Calico Bass
Typical Size
7-9" (4-8 oz.)
Decent Size
10-12" (3/4-1.5 lbs.)
Nice Size
13-15" (2-3 lbs.)
16.2" (4 lbs. 8 oz.)
Awards Program
Qualifying Size

2 lbs.
Genus/Species Pomoxis nigromaculatus
Common Names crappie, bachelor perch, papermouth, speckled perch, grass bass, speck
Hot Spots Furnace Pond, Robbins Pond, Maquan Pond
Best Time Year-Round
Best Baits live shiners, jigs, plugs
Best Method Jigging

Let me start by saying that I realize that there are two different species - white and black. However, since they both are generally the same size, color, and share the same habits and habitats, for the purpose of this website, it really doesn't matter. I have cross- referenced the fish I have caught with photos in books and believe that all the calicos on the south shore are of the "black" species, Pomoxis nigromaculatus. Generally calico bass are pale green to silvery with numerous black specks, in no particular order, with darker backs and paler undersides. They have fairly compressed bodies similar to sunfish, a slightly forked tail fin, and a slightly turned up head and mouth. They have relatively large mouths with harmlessly small teeth.

Calico Bass
Calico bass over a foot long like this one are a rare treat.
Calico bass live in a variety of habitats including lakes, ponds, rivers, and streams. They can tolerate polluted water and temperature extremes better than most fish. Voracious predators, calico bass travel in large schools preying heavily upon smaller fish, insects, and crustaceans. During the mid-summer months they can be seen busting the surface like bluefish after another school of fish or a hatch of insects.

Although not indigineous to Massachusetts, it is tough not to find a town that does not have at least one pond supporting a calico bass population. Calico bass have been successfully introduced in all 48 contiguous states and have adapted well. Here on the south shore of Massachusetts, just about every pond contains at least some. The ponds with a strong alewife herring migration support some rather large and healthy populations.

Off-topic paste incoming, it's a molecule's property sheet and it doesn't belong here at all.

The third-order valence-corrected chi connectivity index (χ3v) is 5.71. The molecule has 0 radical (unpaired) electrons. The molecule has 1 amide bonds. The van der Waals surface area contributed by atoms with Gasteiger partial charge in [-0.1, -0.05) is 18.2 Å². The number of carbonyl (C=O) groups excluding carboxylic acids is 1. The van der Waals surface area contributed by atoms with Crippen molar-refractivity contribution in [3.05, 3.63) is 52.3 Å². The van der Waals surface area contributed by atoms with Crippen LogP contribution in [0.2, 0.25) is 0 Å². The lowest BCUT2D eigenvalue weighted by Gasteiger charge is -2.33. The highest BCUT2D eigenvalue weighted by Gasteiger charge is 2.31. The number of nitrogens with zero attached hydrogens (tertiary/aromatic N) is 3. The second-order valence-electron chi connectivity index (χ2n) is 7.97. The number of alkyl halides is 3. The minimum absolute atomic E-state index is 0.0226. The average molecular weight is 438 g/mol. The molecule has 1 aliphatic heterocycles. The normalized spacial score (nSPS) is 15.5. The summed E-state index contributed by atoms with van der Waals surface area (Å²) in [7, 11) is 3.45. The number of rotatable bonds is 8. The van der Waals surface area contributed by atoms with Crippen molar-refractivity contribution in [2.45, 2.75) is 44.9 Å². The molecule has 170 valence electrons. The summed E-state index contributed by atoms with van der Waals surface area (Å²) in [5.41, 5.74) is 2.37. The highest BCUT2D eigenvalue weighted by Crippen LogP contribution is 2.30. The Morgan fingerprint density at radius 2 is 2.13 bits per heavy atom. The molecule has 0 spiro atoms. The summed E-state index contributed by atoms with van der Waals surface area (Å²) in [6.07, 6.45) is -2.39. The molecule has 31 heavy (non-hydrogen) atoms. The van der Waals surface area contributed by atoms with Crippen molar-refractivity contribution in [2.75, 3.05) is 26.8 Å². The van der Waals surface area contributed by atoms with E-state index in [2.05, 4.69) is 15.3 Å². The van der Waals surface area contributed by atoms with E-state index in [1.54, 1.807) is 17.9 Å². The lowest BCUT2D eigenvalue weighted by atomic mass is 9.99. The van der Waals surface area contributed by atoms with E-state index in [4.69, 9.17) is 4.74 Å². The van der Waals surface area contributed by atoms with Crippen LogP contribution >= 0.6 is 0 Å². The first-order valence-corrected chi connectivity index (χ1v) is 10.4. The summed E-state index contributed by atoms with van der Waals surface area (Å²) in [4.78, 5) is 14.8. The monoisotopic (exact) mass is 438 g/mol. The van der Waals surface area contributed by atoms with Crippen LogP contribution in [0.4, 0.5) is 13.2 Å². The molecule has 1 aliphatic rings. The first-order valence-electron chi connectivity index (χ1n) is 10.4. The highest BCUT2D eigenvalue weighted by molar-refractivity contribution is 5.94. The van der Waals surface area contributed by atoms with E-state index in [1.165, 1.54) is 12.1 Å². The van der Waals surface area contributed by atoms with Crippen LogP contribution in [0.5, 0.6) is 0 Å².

Spawning takes place in the spring in late April/early May near shore. They build nests similar to sunfish in circular patterns in the sand or gravel bottom. The male then guards the nest and defends the young until they start to feed.

You can fish for calico bass with many different kinds of bait. The most popular live bait is probably the worm, however it also catches the smallest fish. Since young calico bass tend to feed on small aquatic insects and freshwater plankton, the smaller baits work just fine. They will hit mealworms, crickets, and grass shrimp hooked on a simple worm and bobber rig or a perch bait rig. However, if you want larger calico bass, remember they are predators and a live minnow on a shiner bait rig designed for bass and pickerel will work well.

Personally, though, I find that the calico bass takes an artificial lure easier than probably any other species I know. The best lure is the jig. Easy to employ, simply tie on a a small panfish jig and cast out, letting it sink to the bottom. Slowly retrieve it back to shore or boat, while constantly bouncing it off the bottom. If there are calico in the area, they will hit it. Another great artificial lure to bring for calico bass are small surface swimming plugs, like CD-5 or CD-7 Rapalas. Although, they'll hit them retrieved slowly, I find the best action occurs when I simply "twitch" them on the surface, like a jerk bait. They will also attack spoons and spinners as well.

Fishing for Calico Bass is an extremely important recreational fishery, as seen by the introduction of this species in every state. Here on the south shore of Massachusetts, they are mainly by-catch. Stuck in the middle between gamefish and panfish, they are usually caught when either targeting sunfish or by anglers targeting largemouth bass. The flesh of the calico bass is considered delicious, however, never having eaten one, I cannot attest to this reputation. Considered an important panfish in the south and west, it is often pan fried, baked or grilled. Due to the ability of this fish to tolerate pollution, I would not recommend consuming the calico bass on the south shore. This species is not stocked and is self-sustaining throughout the south shore.